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Damages Suit Against Executor Must be in Probate Court

In In re Perkins, 10-17-00311-CV (Tex. App.—Waco 2017), the appeals court considered whether an estate beneficiary can bring suit in district court for damages against an executor while the probate administration is pending in the county court.

Facts & Procedural History

The facts and procedural history are as follows:

The case involved a probate dispute between two sisters. The dispute during the probate administration. The estate was being probated in the County Court.

The dispute involved real estate owned by the estate. One sister wanted to sell the real estate and the other wanted to keep the it.

As part of the dispute, the county court removed one sister as independent executor and appointed the other sister. It also ordered that the property be partitioned and sold.

While the sale was pending but before the probate matter was closed, the sister who was now the independent executor for the estate brought suit against the other sister for damages. She brought suit in the district court. The district court concluded that it had jurisdiction to hear the damages claim, which is the subject considered by the appeals court.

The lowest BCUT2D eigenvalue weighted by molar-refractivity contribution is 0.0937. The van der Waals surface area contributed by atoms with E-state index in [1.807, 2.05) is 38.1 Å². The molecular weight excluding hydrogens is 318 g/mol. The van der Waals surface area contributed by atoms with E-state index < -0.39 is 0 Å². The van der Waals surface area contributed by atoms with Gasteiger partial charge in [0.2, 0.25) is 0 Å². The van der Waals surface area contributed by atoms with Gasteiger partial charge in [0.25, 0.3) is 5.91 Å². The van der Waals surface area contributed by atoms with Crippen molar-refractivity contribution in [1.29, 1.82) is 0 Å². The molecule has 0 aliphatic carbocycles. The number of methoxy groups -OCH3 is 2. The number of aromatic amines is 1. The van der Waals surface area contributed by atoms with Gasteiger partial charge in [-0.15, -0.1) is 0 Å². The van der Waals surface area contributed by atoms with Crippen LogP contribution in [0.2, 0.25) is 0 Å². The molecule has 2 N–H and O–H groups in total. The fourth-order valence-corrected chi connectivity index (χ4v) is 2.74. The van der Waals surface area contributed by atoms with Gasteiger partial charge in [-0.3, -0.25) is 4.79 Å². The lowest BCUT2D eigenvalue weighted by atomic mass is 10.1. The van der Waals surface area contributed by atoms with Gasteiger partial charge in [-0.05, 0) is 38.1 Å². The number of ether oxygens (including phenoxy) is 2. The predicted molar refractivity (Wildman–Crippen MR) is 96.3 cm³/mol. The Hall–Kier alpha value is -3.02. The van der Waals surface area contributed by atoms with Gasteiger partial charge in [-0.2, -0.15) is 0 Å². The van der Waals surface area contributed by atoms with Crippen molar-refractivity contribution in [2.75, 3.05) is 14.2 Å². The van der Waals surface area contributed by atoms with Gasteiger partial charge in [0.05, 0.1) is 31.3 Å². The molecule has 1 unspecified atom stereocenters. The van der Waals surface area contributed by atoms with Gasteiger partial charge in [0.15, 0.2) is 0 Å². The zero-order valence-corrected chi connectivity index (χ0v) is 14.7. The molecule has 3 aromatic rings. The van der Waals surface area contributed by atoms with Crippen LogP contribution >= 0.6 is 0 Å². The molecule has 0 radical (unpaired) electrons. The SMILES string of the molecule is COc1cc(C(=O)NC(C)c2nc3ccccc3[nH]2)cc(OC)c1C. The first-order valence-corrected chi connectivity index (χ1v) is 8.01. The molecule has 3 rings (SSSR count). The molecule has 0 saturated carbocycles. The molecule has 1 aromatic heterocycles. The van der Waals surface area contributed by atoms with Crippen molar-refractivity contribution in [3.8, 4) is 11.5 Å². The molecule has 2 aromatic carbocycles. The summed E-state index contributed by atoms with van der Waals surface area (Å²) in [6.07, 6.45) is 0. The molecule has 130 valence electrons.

Probate Court Has Jurisdiction Over Suit For Damages

The appeals court was asked to determine whether the district court or county court had jurisdiction to hear the damages claim.

The appeals court reviewed the Texas Estates Code, which says that the scope of the probate proceeding includes “matters related to probate proceeding” including “an action against a personal representative or former personal representative arising out of the representative’s performance of the duties of a personal representative.”

The appeals court also considered Section 32.001(a), which says:

All probate proceedings must be filed and heard in a court exercising original probate jurisdiction. The court exercising original probate jurisdiction also has jurisdiction of all matters related to the probate proceeding as specified in Section 31.002 for that type of court.

Texas law says that the probate courts, or if the county does not have a probate court, the county court has original probate jurisdiction.

Given these rules, the appeals court concluded that the county court was the proper venue for bringing a damages claim. The court ordered the district court to abate the proceeding pending the closure of the probate matter in the county court.

Do you need help with a probate matter in Houston or the surrounding area?  We are Houston probate attorneys.  We help clients navigate the probate process.   Call today for a free confidential consultation, 281-219-9090.  

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